An op-ed by Bishop Neil Ellis, pastor at Mount Tabor Church
NASSAU, BAHAMAS — The coronavirus pandemic has radically interrupted our world over the last two years.
Due to the trauma inflicted by this once-in-a-hundred-year occurrence, we’ve had to endure the hardship of social distancing and separation from our loved ones and experience death in a manner unknown by previous generations.
Fortunately, we seem to have overcome the worst of it.
Restrictions have loosened, curfews have ended and many of us are ready to enjoy life to the fullest.
As people of faith, I implore you all to take this responsibility seriously. It is with equal passion that, as a fully vaccinated person, I urge you to protect yourself, your loved ones and our country — BISHOP NEIL ELLIS
It is understandable that Bahamians wrestle with pandemic fatigue, but we must not drop our guards before being fully in the clear.
COVID-19 has not gone away. In these times, where resuming our normal lives makes it harder to keep the virus in perspective, we must continue to put our health and safety first.
This can only be done with the help of COVID-19 vaccinations.
The Bahamas is indeed a blessed nation.
While many countries did not have access to the vaccines early on, our tiny nation was able to distribute COVID-19 vaccine shots for free to its people.
We should not take that for granted.
I have encouraged Bahamians and residents to take the vaccinations as soon as they were available.
In fact, many of the country’s religious leaders have encouraged their congregations to be vaccinated.
We do this because we believe in the balance between religion and science — we have faith not only in God, but also in the knowledge and wisdom that he has given to us.
Admittedly, there was a great deal of mistrust around the COVID-19 vaccines when they were first made available.
Through misinformation or a lack of trust in authorities, some had the idea that these life-saving vaccines were harmful to one’s health.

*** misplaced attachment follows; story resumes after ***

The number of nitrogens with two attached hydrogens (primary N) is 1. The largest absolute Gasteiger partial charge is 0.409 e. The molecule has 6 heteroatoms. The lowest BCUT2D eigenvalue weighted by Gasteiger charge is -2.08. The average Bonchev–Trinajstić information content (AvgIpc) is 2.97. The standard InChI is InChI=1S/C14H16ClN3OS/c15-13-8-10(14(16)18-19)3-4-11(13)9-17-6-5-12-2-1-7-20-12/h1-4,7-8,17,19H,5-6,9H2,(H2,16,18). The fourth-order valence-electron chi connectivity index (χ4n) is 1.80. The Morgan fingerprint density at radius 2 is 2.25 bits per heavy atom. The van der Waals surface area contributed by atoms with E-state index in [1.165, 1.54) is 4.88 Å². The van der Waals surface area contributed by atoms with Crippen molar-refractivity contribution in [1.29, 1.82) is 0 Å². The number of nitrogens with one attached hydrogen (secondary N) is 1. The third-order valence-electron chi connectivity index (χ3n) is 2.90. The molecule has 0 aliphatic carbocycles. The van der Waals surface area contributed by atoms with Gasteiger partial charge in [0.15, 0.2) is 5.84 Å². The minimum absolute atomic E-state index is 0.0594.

These myths have not proven true.
Two years later, more than five billion people around the world have received the COVID-19 shot, proving that the vaccines are safe and effective.
Moreover, they can reduce hospitalizations by more than 90 percent.
More voices — individual and institutional — need to add their voice to encourage our brothers and sisters to get the COVID-19 vaccination.
I am encouraged that an organization like the Templeton Religion Trust, a global charitable trust based in Nassau, is amplifying this message.
Their campaign, called ‘Now Is The Time’, emphasizes a very important point: no matter why you may have waited, now is the time to get vaccinated.
It’s something that we need to hear as COVID-19 cases start to increase in the United States, Europe and even at home yet our vaccination rate hovers around fifty percent.
As I said before, the pandemic is not over.
We must continue to pray while we consider the facts, listen to our resources, and make the best decision to safeguard our nation and ourselves against the negative effects of this virus.
As people of faith, I implore you all to take this responsibility seriously.
It is with equal passion that, as a fully vaccinated person, I urge you to protect yourself, your loved ones and our country. Be your brother’s keeper. Be your sister’s keeper. Choose to be vaccinated.